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he be taken away. I suppose you think, Affie, that our loss would prove bis gain."
"I certainly do, for he has sought an interest in the blood of that Saviour that has made him an heir of God and a joint heir with Jesus Christ to an inheritance which is uncorruptible and undefiled, and that fadeth not away. When the earthly house of his tabernacle shall fail, he has a building not made with hands eternal in the heavens, upon which the eye of his faith seems steadfastly fixed.
Mr. Radford said, “I think he may yet recover; I hope he will live till I get our
house done, so that he can see what a fine appearance it will make. I can bring water from the spring yonder, so that we can have a fountain playing night and day in our front yard. I obtain
ed a draught for it when I was in New York last. I tell you what it is, Affie, Switzerland does not afford a more delightful spot for a building than we have over here. I wish our friend Morse, instead of paying out a hundred to enlarge his library, had taken it to build a piazza ; it would improve the looks of his house very much. He had books enough before, he has more books than I should read and understand, if I should live to be as old as Methusaleh. I intend to get a few nice volumes, when we get into our new house."
Mrs. Radford was almost a silent listener, occasionally giving him a sorrowful smile; as her husband took his hat and hurriedly left the house, she murmured low, “I had rather be a door-keeper in the house of my God, than to dwell in the tents of wickedness." She called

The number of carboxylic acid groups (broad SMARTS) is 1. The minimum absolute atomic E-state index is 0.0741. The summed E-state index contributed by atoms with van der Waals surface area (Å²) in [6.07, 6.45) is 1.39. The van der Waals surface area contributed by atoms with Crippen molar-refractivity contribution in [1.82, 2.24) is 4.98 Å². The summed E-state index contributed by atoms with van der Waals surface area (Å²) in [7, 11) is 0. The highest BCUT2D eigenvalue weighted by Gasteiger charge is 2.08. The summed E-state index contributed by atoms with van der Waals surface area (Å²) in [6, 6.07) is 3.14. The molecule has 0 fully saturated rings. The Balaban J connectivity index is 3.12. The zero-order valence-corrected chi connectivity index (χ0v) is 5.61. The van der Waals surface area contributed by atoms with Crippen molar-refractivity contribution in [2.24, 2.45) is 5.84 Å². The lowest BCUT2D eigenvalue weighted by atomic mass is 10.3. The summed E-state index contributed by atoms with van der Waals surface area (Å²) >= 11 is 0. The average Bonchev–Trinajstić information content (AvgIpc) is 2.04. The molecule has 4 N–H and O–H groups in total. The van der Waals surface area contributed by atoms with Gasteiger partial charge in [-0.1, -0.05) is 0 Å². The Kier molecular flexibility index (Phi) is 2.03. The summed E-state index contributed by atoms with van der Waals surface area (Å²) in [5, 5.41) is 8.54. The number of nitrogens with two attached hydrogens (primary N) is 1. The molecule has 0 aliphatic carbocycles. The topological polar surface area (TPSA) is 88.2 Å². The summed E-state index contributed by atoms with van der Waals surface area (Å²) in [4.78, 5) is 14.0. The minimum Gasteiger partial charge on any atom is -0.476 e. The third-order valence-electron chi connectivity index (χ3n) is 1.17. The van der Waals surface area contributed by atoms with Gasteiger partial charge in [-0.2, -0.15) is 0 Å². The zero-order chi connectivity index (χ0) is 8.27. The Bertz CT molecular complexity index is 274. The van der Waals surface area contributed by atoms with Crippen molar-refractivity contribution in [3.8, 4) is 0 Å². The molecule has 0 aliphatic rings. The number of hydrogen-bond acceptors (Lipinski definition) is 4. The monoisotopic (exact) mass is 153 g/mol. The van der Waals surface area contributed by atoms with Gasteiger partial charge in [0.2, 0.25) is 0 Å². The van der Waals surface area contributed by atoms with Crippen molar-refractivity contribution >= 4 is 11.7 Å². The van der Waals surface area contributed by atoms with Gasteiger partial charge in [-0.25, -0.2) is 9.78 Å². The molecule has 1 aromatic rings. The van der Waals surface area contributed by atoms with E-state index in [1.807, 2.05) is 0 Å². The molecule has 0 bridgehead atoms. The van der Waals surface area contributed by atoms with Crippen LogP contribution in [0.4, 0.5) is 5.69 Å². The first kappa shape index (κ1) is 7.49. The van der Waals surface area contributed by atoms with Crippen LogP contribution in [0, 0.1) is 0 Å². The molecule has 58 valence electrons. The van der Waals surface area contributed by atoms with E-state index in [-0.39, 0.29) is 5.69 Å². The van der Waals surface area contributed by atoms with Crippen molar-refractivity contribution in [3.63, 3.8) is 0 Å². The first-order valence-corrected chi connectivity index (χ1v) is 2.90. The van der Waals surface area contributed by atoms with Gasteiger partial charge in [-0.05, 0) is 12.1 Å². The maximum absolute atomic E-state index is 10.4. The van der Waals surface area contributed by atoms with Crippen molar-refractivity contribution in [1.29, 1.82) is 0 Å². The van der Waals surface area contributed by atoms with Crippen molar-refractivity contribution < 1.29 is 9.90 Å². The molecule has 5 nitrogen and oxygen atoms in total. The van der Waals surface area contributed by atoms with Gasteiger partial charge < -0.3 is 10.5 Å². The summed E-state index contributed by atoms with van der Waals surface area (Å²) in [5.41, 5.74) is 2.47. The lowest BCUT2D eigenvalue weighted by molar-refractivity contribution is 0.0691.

sufferer lay in the arms of its pale and weeping mother, in strong convulsions. This kind-hearted lady advanced and took the child. Captain De Van was not a man that absepted himself from scenes of suffering, but taking his hat and cane, walked leisurely down the road that lay upon the banks of the river, which formed a deep bend, where, many years before, the inhabitants of this village had selected the burying-place of their dead. The thoughtful eye of our friend gazed with intense interest upon the richly cultivated fields, while upon the other hand the lofty hills stood out in bold relief, and ever and anon the white rock could be seen peering through the green foliage, that fringed the banks of the beautiful river. The branches of the elm and the box were interwoven, and by its side like a sentinel
* The lombard poplar stood,
And silver willow gently bowed,
Happy indeed is he who can look from “nature up to nature's God. Our friend halted as he came up to the city of the dead, and leaned pensively over the white fence; there he could see engraved upon the white and grey marble, the names of many whose memory was yet dear to him. He repeated almost audibly, “there was a garden, and in the garden a new sepulchre, wherein was never man yet laid.” He thought of the unbroken ranks of his dear family, then offered a silent prayer to that God in whose hand are the issues of life and death, beseeching him to defend from the arrows of death, which
fying thick around them. He saw not the dark cloud that was gathering, nor the bitter cup which he
was soon to drink. It was a pensive hour and a suitable place for such reflections. The birds had sung their evening lays, and all nature was hushed.
The footsteps of a traveller aroused him from bis reverie. He soon joined him, and found it was a young man with whom he had a slight acquaintance, who had been to a neighboring village to obtain medical aid for his friend. They were soon at the bedside of the dying child, where they found Mr. Willard and his lady. They did not wait for a formal introduction, but did what they could for the consolation of the afflicted family. Mrs. Willard and Mrs. De Van dressed the corpse in a white muslin robe and laid it away; the little chair and empty cradle were carefully set aside, and Franky's toys were gathered up and laid in the drawer by the weeping